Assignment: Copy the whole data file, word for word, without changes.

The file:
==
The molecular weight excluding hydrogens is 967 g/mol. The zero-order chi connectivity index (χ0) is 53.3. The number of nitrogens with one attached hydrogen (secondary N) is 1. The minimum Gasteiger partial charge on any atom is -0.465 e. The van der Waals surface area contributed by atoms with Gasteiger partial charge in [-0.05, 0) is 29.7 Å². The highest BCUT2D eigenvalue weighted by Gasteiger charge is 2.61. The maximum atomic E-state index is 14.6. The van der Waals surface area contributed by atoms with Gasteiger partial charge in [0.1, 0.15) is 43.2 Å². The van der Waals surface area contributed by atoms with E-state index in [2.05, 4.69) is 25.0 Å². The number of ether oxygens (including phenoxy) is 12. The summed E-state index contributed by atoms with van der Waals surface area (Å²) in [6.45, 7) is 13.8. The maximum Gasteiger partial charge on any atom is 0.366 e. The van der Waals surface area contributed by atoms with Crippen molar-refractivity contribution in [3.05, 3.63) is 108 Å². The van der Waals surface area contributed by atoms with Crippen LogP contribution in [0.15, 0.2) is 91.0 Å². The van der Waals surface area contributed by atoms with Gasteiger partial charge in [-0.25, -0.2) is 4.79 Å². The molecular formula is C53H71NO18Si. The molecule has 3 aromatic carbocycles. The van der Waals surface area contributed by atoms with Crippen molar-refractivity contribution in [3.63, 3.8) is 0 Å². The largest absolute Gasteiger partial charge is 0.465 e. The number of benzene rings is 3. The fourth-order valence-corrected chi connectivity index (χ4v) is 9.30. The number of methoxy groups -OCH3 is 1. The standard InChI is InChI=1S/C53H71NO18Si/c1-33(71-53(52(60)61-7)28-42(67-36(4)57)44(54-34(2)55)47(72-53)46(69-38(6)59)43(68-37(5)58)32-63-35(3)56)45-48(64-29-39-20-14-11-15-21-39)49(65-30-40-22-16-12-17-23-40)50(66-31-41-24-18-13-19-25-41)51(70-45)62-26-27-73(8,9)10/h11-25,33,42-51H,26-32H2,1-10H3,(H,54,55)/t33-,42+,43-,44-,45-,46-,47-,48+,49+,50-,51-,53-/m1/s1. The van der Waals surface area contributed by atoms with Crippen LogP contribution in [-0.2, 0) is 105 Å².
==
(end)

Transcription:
The molecular weight excluding hydrogens is 967 g/mol. The zero-order chi connectivity index (χ0) is 53.3. The number of nitrogens with one attached hydrogen (secondary N) is 1. The minimum Gasteiger partial charge on any atom is -0.465 e. The van der Waals surface area contributed by atoms with Gasteiger partial charge in [-0.05, 0) is 29.7 Å². The highest BCUT2D eigenvalue weighted by Gasteiger charge is 2.61. The maximum atomic E-state index is 14.6. The van der Waals surface area contributed by atoms with Gasteiger partial charge in [0.1, 0.15) is 43.2 Å². The van der Waals surface area contributed by atoms with E-state index in [2.05, 4.69) is 25.0 Å². The number of ether oxygens (including phenoxy) is 12. The summed E-state index contributed by atoms with van der Waals surface area (Å²) in [6.45, 7) is 13.8. The maximum Gasteiger partial charge on any atom is 0.366 e. The van der Waals surface area contributed by atoms with Crippen molar-refractivity contribution in [3.05, 3.63) is 108 Å². The van der Waals surface area contributed by atoms with Crippen LogP contribution in [0.15, 0.2) is 91.0 Å². The van der Waals surface area contributed by atoms with Gasteiger partial charge in [-0.25, -0.2) is 4.79 Å². The molecular formula is C53H71NO18Si. The molecule has 3 aromatic carbocycles. The van der Waals surface area contributed by atoms with Crippen molar-refractivity contribution in [3.63, 3.8) is 0 Å². The largest absolute Gasteiger partial charge is 0.465 e. The number of benzene rings is 3. The fourth-order valence-corrected chi connectivity index (χ4v) is 9.30. The number of methoxy groups -OCH3 is 1. The standard InChI is InChI=1S/C53H71NO18Si/c1-33(71-53(52(60)61-7)28-42(67-36(4)57)44(54-34(2)55)47(72-53)46(69-38(6)59)43(68-37(5)58)32-63-35(3)56)45-48(64-29-39-20-14-11-15-21-39)49(65-30-40-22-16-12-17-23-40)50(66-31-41-24-18-13-19-25-41)51(70-45)62-26-27-73(8,9)10/h11-25,33,42-51H,26-32H2,1-10H3,(H,54,55)/t33-,42+,43-,44-,45-,46-,47-,48+,49+,50-,51-,53-/m1/s1. The van der Waals surface area contributed by atoms with Crippen LogP contribution in [-0.2, 0) is 105 Å².